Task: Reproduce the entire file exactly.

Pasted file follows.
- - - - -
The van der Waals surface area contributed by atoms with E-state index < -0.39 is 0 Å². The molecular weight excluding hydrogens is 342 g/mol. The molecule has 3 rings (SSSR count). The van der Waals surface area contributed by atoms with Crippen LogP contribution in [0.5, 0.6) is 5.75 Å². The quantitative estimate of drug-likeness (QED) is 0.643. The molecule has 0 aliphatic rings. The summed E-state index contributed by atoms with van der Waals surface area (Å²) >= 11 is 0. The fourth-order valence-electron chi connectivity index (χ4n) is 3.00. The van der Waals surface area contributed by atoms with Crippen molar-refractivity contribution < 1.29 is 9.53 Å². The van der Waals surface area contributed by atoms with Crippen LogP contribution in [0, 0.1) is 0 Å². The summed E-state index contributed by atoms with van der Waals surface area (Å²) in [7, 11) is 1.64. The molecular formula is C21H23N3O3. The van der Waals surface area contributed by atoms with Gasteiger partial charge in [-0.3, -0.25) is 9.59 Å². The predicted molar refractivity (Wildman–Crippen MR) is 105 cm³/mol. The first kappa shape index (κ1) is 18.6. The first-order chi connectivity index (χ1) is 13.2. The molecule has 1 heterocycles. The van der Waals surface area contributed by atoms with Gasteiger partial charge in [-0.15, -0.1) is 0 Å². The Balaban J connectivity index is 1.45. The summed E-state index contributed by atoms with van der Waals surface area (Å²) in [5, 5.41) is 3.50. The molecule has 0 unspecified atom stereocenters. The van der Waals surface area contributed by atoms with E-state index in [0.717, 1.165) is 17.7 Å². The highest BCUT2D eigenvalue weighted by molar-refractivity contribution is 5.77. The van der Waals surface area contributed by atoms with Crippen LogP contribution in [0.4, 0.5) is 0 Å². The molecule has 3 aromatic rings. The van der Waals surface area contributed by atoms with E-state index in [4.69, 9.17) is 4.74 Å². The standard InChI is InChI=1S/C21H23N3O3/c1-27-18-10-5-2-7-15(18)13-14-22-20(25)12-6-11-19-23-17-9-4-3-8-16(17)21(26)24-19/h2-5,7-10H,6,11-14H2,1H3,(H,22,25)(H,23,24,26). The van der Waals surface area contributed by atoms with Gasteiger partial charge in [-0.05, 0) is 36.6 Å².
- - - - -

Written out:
The van der Waals surface area contributed by atoms with E-state index < -0.39 is 0 Å². The molecular weight excluding hydrogens is 342 g/mol. The molecule has 3 rings (SSSR count). The van der Waals surface area contributed by atoms with Crippen LogP contribution in [0.5, 0.6) is 5.75 Å². The quantitative estimate of drug-likeness (QED) is 0.643. The molecule has 0 aliphatic rings. The summed E-state index contributed by atoms with van der Waals surface area (Å²) >= 11 is 0. The fourth-order valence-electron chi connectivity index (χ4n) is 3.00. The van der Waals surface area contributed by atoms with Crippen molar-refractivity contribution < 1.29 is 9.53 Å². The van der Waals surface area contributed by atoms with Crippen LogP contribution in [0, 0.1) is 0 Å². The summed E-state index contributed by atoms with van der Waals surface area (Å²) in [7, 11) is 1.64. The molecular formula is C21H23N3O3. The van der Waals surface area contributed by atoms with Gasteiger partial charge in [-0.3, -0.25) is 9.59 Å². The predicted molar refractivity (Wildman–Crippen MR) is 105 cm³/mol. The first kappa shape index (κ1) is 18.6. The first-order chi connectivity index (χ1) is 13.2. The molecule has 1 heterocycles. The van der Waals surface area contributed by atoms with Gasteiger partial charge in [-0.15, -0.1) is 0 Å². The Balaban J connectivity index is 1.45. The summed E-state index contributed by atoms with van der Waals surface area (Å²) in [5, 5.41) is 3.50. The molecule has 0 unspecified atom stereocenters. The van der Waals surface area contributed by atoms with E-state index in [0.717, 1.165) is 17.7 Å². The highest BCUT2D eigenvalue weighted by molar-refractivity contribution is 5.77. The van der Waals surface area contributed by atoms with Crippen LogP contribution in [0.4, 0.5) is 0 Å². The molecule has 3 aromatic rings. The van der Waals surface area contributed by atoms with E-state index in [4.69, 9.17) is 4.74 Å². The standard InChI is InChI=1S/C21H23N3O3/c1-27-18-10-5-2-7-15(18)13-14-22-20(25)12-6-11-19-23-17-9-4-3-8-16(17)21(26)24-19/h2-5,7-10H,6,11-14H2,1H3,(H,22,25)(H,23,24,26). The van der Waals surface area contributed by atoms with Gasteiger partial charge in [-0.05, 0) is 36.6 Å².